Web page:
I still have more notes to share from the KHSI Expo! Another speaker we heard from was Dr. Lynn Hermann-Hoesing, from the USDA-ARS-Animal Disease Research Unit at Washington State University. Her team is doing research on Ovine Progressive Pneumonia Virus, or OPPV. It is a costly disease that is likened to AIDS in humans- slowly progressive, it robs ewes of thriftiness, and eventually leads to premature death.
One in five sheep in the U.S. are infected, and one in three on the open range. There is correlation to flock size, larger flocks have a higher incidence of OPPV. It is estimated that OPPV costs the sheep industry about $2.7 million annually in lost productivity. The problem with OPPV is that it is often not overtly noticeable to the shepherd, but a flock will experience a smaller, less healthy lamb crop, and ewes that do not live a normal life span. So, the disease is of grave concern to the industry, and is often referred to as the “silent thief.”
OPPV is transmitted “horizontally”- from ewe to ewe; and is thought to be transmitted to ewe lambs not from their mothers directly, but rather after they are weaned and re-introduced to the flock. (This is new information from yet-unpublished research.) It’s a genetic affectation caused by a virus, and is irreversible; i.e. untreatable. Clinical signs only manifest in about 30% of affected ewes, and are not seen until the ewe is 4-6 years of age. When present, the signs are labored breathing, hard udder (mastitis), lameness and swollen joints (arthritis), productivity decrease with age, wasting, and occasional neurological problems.
Currently, the recommendation for controlling OPPV is to test annually (or twice yearly) for five years. Affected ewes can be retained and continue to be bred as long as they are productive and not showing serious clinical symptoms, with the plan of eventually culling them. But they must be kept isolated from the unaffected animals in the herd to prevent transmission. Tests run about $5/sample. So, given the cost and difficulty in maintaining two separate herds, many/most producers have not embraced this method of containment, to date.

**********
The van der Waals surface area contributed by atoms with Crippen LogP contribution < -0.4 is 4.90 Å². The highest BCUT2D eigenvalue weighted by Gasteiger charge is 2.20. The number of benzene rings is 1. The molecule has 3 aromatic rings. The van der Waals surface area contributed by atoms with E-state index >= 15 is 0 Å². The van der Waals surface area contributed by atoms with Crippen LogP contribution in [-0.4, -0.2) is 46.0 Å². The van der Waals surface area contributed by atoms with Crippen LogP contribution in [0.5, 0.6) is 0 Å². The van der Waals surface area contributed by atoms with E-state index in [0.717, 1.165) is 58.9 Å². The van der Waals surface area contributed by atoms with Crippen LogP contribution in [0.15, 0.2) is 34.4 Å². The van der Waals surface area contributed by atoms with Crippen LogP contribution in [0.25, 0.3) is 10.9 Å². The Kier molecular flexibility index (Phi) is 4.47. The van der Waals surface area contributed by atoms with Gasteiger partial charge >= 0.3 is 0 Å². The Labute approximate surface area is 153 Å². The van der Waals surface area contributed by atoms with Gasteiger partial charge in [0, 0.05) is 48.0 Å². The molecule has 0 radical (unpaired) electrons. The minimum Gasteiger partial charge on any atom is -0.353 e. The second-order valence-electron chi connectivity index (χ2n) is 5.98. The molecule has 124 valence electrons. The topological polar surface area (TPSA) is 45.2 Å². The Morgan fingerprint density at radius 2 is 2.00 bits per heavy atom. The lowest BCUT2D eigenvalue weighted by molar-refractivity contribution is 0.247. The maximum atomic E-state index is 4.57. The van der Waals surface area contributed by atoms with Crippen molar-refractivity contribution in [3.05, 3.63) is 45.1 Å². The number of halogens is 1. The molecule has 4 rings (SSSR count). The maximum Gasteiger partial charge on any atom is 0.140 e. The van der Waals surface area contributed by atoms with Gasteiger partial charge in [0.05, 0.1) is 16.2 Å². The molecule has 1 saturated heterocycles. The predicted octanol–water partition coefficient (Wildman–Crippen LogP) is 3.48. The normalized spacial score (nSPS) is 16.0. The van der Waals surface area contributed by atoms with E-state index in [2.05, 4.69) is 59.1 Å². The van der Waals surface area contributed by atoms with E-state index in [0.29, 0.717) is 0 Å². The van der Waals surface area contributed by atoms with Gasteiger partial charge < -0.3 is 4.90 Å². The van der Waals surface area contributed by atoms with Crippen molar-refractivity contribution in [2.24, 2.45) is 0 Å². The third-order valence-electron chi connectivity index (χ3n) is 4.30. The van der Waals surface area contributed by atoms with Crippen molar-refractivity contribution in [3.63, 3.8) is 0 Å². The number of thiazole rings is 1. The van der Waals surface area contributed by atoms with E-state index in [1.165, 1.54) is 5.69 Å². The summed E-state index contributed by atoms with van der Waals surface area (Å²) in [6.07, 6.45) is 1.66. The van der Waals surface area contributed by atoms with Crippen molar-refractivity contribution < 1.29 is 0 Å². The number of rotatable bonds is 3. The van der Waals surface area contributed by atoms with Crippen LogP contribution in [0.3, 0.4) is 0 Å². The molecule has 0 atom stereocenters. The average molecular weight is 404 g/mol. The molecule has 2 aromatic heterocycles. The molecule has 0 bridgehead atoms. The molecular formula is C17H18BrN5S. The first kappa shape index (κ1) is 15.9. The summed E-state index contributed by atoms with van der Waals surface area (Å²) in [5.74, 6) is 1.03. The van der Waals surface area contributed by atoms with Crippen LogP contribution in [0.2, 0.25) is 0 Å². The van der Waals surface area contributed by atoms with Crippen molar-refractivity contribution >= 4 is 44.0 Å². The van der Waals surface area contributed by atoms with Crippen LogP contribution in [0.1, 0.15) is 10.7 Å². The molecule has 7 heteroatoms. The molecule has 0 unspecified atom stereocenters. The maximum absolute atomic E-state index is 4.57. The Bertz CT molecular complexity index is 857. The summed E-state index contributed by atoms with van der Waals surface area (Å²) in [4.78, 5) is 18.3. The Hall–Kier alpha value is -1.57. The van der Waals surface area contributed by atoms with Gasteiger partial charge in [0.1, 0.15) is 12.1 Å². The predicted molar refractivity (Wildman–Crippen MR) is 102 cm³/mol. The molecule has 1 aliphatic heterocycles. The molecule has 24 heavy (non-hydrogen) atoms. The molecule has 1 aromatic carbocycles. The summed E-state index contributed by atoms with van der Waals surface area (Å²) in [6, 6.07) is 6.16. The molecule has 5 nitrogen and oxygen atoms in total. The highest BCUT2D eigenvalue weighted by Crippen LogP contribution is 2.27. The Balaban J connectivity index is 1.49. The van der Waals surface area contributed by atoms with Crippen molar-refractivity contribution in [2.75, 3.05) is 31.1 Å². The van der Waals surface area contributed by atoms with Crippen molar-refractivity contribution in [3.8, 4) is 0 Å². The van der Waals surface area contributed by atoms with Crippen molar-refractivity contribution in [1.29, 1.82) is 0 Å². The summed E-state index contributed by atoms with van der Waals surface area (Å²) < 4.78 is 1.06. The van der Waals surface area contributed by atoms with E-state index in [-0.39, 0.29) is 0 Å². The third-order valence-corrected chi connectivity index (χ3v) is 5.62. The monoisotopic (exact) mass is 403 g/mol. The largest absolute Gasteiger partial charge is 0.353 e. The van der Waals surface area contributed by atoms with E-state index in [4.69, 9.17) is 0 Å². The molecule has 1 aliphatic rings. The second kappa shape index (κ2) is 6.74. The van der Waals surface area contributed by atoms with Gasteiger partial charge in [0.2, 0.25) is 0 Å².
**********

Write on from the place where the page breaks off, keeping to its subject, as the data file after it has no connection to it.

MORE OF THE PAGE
Dr. Hermann-Hoesing’s team is working on a DNA test for OPPV, that would offer similar benefits as the scrapie DNA test. This would allow producers to test each animal only once in its lifetime, and progressively breed away from OPPV susceptibility, at a much lower cost than the current method. Their research is currently focusing on the Rambouillet, Columbia and Polypay breeds.The hope is to make progress there, and expand the research to include other breeds in the future.
This presentation sparked a lot of discussion and lively debate amongst the KHSI members in attendance. There is frustration felt amongst the few breeders who are following the recommended OPPV testing program, in that they are very limited in which other breeders from whom they can purchase ewes, because so few others are in the program. And, because they must pass some of this cost on in their sale animals, it makes it hard for them to compete with their non-testing peers. Some feel that KHSI should mandate OPPV testing amongst its membership, or those who register animals. But given the limitations of the current recommended program, this seemed to be very controversial and not widely agreed upon.
I currently have chosen not to test, for these very concerns. The $10/year per ewe doesn’t seem so bothersome, as I could consider it an investment in future flock productivity, and also in marketability of my animals. But, I don’t have the means to separate affected ewes, so I would have to cull them immediately upon finding out they were positive, which would be costly in another sense. For now, I’m crossing my fingers that a DNA test will arrive on the scene soon.
What are your thoughts on OPPV?